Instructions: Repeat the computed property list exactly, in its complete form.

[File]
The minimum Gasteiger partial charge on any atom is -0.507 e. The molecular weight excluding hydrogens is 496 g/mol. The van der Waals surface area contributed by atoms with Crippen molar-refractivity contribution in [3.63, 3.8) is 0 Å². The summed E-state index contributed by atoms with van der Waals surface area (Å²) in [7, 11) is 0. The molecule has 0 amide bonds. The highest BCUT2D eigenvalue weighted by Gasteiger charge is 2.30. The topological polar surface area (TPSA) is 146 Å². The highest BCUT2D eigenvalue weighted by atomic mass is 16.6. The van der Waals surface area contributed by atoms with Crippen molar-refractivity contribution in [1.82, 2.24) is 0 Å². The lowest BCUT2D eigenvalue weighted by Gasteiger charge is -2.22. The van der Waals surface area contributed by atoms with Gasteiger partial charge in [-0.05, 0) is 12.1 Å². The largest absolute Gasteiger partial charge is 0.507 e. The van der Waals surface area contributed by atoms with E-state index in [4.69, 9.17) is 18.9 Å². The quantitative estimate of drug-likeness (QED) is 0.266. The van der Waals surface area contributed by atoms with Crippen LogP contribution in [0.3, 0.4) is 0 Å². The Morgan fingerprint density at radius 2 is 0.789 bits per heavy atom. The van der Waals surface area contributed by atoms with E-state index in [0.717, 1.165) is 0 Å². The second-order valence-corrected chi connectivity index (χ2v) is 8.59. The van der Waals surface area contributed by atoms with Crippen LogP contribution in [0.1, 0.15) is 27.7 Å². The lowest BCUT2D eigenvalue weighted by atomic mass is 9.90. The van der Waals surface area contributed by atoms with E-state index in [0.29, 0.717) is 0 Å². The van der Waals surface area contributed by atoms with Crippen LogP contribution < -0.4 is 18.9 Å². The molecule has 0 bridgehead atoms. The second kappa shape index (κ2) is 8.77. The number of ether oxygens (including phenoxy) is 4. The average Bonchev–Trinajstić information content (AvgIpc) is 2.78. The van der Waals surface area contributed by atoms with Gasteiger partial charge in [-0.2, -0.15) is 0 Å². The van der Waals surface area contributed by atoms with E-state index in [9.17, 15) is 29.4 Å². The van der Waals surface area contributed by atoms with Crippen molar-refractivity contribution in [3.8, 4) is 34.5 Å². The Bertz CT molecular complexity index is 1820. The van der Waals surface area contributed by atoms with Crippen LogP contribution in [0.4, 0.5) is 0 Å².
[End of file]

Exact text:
The minimum Gasteiger partial charge on any atom is -0.507 e. The molecular weight excluding hydrogens is 496 g/mol. The van der Waals surface area contributed by atoms with Crippen molar-refractivity contribution in [3.63, 3.8) is 0 Å². The summed E-state index contributed by atoms with van der Waals surface area (Å²) in [7, 11) is 0. The molecule has 0 amide bonds. The highest BCUT2D eigenvalue weighted by Gasteiger charge is 2.30. The topological polar surface area (TPSA) is 146 Å². The highest BCUT2D eigenvalue weighted by atomic mass is 16.6. The van der Waals surface area contributed by atoms with Crippen molar-refractivity contribution in [1.82, 2.24) is 0 Å². The lowest BCUT2D eigenvalue weighted by Gasteiger charge is -2.22. The van der Waals surface area contributed by atoms with Gasteiger partial charge in [-0.05, 0) is 12.1 Å². The largest absolute Gasteiger partial charge is 0.507 e. The van der Waals surface area contributed by atoms with E-state index in [4.69, 9.17) is 18.9 Å². The quantitative estimate of drug-likeness (QED) is 0.266. The van der Waals surface area contributed by atoms with Crippen LogP contribution in [0.3, 0.4) is 0 Å². The Morgan fingerprint density at radius 2 is 0.789 bits per heavy atom. The van der Waals surface area contributed by atoms with E-state index in [0.717, 1.165) is 0 Å². The second-order valence-corrected chi connectivity index (χ2v) is 8.59. The van der Waals surface area contributed by atoms with Crippen LogP contribution in [0.1, 0.15) is 27.7 Å². The lowest BCUT2D eigenvalue weighted by atomic mass is 9.90. The van der Waals surface area contributed by atoms with E-state index in [0.29, 0.717) is 0 Å². The van der Waals surface area contributed by atoms with Crippen LogP contribution < -0.4 is 18.9 Å². The molecule has 0 bridgehead atoms. The second kappa shape index (κ2) is 8.77. The number of ether oxygens (including phenoxy) is 4. The average Bonchev–Trinajstić information content (AvgIpc) is 2.78. The van der Waals surface area contributed by atoms with Gasteiger partial charge in [-0.2, -0.15) is 0 Å². The van der Waals surface area contributed by atoms with E-state index in [9.17, 15) is 29.4 Å². The van der Waals surface area contributed by atoms with Crippen molar-refractivity contribution in [3.8, 4) is 34.5 Å². The Bertz CT molecular complexity index is 1820. The van der Waals surface area contributed by atoms with Crippen LogP contribution in [0.4, 0.5) is 0 Å².